BIM is not just about technology; it’s a new way of designing, constructing and managing assets enabled by the use of technology. Equally, if not more fundamental than technology is the set of processes that should be followed (outlined within the ISO 19650 and BS/PAS 1192 series of standards) as well as the change in working practices at an operations level. This is best exemplified by the need for a collaborative approach across the supply chain.
One of the key success indicators of a project using BIM is the degree to which the supply chain has worked in collaboration to meet the project/asset needs. This means working openly as well as sharing information and experience with supply chain members in a way that encourages collective problem solving and coordination.
Start with the end in mind
A key problem that is addressed by using BIM is the issue of rushed decisions being made with insufficient and/or incorrect information. Starting with the end in mind, these decisions are pushed “up-stream” so that they are better informed and do not present themselves unexpectedly. Examples of this include; completing all principle design work and coordination before the commencement of construction, and ensuring that design decisions are being made across the entire delivery phase with respect to the operational performance and utilization of the asset (BS 8536).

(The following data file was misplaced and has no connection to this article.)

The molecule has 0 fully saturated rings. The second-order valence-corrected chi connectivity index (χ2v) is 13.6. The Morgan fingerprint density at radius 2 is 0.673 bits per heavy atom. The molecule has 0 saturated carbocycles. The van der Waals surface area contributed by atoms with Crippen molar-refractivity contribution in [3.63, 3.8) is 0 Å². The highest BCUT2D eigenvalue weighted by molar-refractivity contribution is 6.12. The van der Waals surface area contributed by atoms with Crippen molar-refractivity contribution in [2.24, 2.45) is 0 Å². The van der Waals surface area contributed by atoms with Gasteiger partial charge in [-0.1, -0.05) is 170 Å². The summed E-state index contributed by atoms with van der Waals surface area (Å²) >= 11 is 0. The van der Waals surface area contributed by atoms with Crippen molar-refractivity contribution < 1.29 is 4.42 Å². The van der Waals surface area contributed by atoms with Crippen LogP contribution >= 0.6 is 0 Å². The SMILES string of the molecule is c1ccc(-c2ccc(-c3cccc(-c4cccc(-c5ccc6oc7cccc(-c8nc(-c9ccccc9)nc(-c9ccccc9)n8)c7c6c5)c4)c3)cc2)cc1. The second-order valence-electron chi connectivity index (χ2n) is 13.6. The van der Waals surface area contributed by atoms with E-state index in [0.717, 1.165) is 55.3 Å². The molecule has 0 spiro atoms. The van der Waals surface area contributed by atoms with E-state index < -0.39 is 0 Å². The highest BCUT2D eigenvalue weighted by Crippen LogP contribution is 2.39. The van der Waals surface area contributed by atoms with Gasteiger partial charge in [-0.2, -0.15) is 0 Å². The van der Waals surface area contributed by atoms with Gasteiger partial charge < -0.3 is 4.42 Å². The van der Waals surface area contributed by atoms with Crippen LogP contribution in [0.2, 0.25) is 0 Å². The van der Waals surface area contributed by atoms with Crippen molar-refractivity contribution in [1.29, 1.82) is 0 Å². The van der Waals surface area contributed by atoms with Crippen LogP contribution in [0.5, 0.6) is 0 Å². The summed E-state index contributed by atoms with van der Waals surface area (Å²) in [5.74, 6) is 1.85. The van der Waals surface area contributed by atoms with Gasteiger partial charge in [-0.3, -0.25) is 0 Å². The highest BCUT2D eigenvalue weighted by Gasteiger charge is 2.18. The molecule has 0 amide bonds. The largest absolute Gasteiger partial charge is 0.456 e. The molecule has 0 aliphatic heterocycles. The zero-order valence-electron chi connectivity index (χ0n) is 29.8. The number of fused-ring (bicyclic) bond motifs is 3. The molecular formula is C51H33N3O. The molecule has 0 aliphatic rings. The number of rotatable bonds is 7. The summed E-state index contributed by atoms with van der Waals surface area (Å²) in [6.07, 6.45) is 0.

It’s becoming increasingly recognized that monetary value is not solely attributed to the physical asset, but also attributed to the representation of that asset, in other words, the collective sum of all data/information describing the physical asset. Knowing that this digital asset accurately represents the physical asset; design, construction and operating decisions can be optimized.
Holistic approach to security
Once it has been identified what needs to be protected and the threats and consequences associated to this, (in order to ensure the security of a sensitive asset and sensitive information) a holistic approach should be adopted covering people, process, technological security and physical security.
Terms and abbreviations
There are many terms which form part of the BIM language. Whilst not exhaustive, here are some of the common ones to look out for.
CDE Common Data Environment